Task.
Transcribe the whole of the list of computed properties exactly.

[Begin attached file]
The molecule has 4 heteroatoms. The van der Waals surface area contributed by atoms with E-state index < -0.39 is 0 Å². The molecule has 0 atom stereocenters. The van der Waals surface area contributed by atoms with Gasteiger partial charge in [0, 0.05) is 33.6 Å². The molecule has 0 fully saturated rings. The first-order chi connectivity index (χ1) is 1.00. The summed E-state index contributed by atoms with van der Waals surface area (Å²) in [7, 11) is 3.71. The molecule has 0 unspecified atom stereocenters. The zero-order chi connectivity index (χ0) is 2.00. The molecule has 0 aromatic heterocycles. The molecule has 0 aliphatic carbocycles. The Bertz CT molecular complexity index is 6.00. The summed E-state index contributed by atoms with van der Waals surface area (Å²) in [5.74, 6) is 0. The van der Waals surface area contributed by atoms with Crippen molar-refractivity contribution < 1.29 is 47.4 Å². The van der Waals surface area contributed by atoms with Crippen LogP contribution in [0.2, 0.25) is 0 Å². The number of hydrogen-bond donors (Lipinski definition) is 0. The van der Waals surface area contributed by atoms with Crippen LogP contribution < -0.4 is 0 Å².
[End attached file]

The molecule has 4 heteroatoms. The van der Waals surface area contributed by atoms with E-state index < -0.39 is 0 Å². The molecule has 0 atom stereocenters. The van der Waals surface area contributed by atoms with Gasteiger partial charge in [0, 0.05) is 33.6 Å². The molecule has 0 fully saturated rings. The first-order chi connectivity index (χ1) is 1.00. The summed E-state index contributed by atoms with van der Waals surface area (Å²) in [7, 11) is 3.71. The molecule has 0 unspecified atom stereocenters. The zero-order chi connectivity index (χ0) is 2.00. The molecule has 0 aromatic heterocycles. The molecule has 0 aliphatic carbocycles. The Bertz CT molecular complexity index is 6.00. The summed E-state index contributed by atoms with van der Waals surface area (Å²) in [5.74, 6) is 0. The van der Waals surface area contributed by atoms with Crippen molar-refractivity contribution < 1.29 is 47.4 Å². The van der Waals surface area contributed by atoms with Crippen LogP contribution in [0.2, 0.25) is 0 Å². The number of hydrogen-bond donors (Lipinski definition) is 0. The van der Waals surface area contributed by atoms with Crippen LogP contribution < -0.4 is 0 Å².